Although Hill isn’t a true center, the league has adopted the “small ball” style of play. Additionally, Hill is the Lakers’ best defender in the frontcourt, and can rebound the ball well. The two should virtually be able to switch off, which should help the Lakers’ team defense.
I’d like to see Randle come off the bench at first, and fill minutes at both positions. If he can prove he’s able to stretch the floor with his outside shot, he may even earn a starting spot, or at least more minutes.
If his outside shot isn’t going for him or he’s unable to quite keep up with the rigors of the NBA off the bat, I expect Ryan Kelly to get some minutes at the four, as she showed some defensive capabilities last season, along with his expected outside shot.
The Lakers have depth in the frontcourt going into next season, which was their biggest advantage in the last two championship seasons. They may not quite have the same size, but their main strength is sure to come from within the post, and that needs to be fully utilized in order to win as many ballgames as possible.
Russell Valenzuela (@RussVal4): I believe the two frontcourt starters should be Carlos Boozer and Jordan Hill as they are the best players right now.
With those two on top of the depth chart, I see Julius Randle being the first one off the bench and replacing Boozer. The Lakers will need to give Randle plenty of minutes over the course of the year and he could very well take over the starting job by the end of the season.
Ed Davis will also see plenty of minutes with his ability to play both power forward and center. I also see Davis as a good complement to Randle when they are on the court together.
As for the other two big men on the roster, Ryan Kelly is deserving of a bigger role since he can stretch defenses out with his shooting ability while Sacre will primarily see minutes when everyone else gets into foul trouble.
At the end of it all, Randle and Hill will see a majority of the minutes although Boozer gets the start. Boozer, Davis, Kelly will likely get around the same amount of playing time as each other but less than Randle and Hill with their different roles that they all be asked to take.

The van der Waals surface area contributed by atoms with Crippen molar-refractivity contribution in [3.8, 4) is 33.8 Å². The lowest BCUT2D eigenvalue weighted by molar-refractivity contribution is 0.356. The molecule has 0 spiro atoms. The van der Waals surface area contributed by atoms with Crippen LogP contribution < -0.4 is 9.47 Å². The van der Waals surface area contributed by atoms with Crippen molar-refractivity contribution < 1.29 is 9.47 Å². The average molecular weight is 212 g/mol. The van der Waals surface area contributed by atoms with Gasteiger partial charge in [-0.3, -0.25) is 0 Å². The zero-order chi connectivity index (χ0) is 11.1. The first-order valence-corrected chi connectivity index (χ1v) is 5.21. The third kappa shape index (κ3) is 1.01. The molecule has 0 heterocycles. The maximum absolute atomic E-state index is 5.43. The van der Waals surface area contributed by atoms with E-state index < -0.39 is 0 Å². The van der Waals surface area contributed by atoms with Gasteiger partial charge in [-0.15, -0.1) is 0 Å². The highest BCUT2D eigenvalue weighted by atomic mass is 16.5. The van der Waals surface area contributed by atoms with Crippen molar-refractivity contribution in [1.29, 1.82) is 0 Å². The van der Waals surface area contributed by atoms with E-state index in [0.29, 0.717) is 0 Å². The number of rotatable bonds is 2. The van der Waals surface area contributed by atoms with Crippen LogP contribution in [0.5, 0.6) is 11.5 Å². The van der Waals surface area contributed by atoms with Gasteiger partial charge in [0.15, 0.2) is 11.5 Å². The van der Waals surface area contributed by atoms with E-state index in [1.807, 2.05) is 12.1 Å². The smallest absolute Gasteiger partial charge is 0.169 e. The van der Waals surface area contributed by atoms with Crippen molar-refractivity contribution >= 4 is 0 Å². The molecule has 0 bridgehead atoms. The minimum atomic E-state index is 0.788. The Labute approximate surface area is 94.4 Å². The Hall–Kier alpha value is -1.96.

The Lakers will be coming into the season with some frontcourt depth, and are going to be taking advantage of it by giving plenty of minutes when needed. Since they also have some young and developing players, they are going to want to play them.
Kevin Chan (@Kevin_Cruiser): The Lakers have put themselves in a pickle by acquiring an excess of power forwards yet neglecting the rim defender role.
Out of the Lakers’ six bigs only Davis has the tools to be a potential shot blocker. However, Davis tends to do most of his damage from the weakside. He’s slim at 225 pounds and will have a tough time matching up with larger players like Marc Gasol and Nikola Pekovic.
Instead it’ll likely be up to Sacre to guard opposing centers since he’s the tallest and heaviest player on the Lakers’ roster.
Given the roster I’d expect Hill to see significant time at center and possibly even get the starting nod. He played well towards the end of last season when D’Antoni finally unleashed him and gave him consistent minutes.
Boozer was a surprising acquisition after the Lakers signed Ed Davis. But give the front office credit for picking up a savvy veteran at a steep discount. Hopefully he will mentor Randle and also guide the other young Lakers big men.
The Lakers wisely resigned rookie Ryan Kelly to a two year deal. Kelly is a prototypical stretch-four which is increasingly en vogue in the NBA these days. He will need to continue to work on his rebounding and defense, but hopefully he can develop into a meaningful contributor down the line.
Now let’s get to the elephant in the room – how will the Lakers ensure the young and promising Julius Randle will get enough minutes? The Lakers first rounder has very high upside, but if he isn’t given minutes then it’ll be tough for him to develop.
Whoever ends up coaching the Lakers should allow Randle to get his feet wet – and by that I mean allowing him to develop through the ups and downs off his rookie season. Randle will make his fair share of mistakes and he’ll need significant minutes in order to learn to play through them.
One possible solution is to give Randle some minutes at the small forward position in addition to his native position of power forward.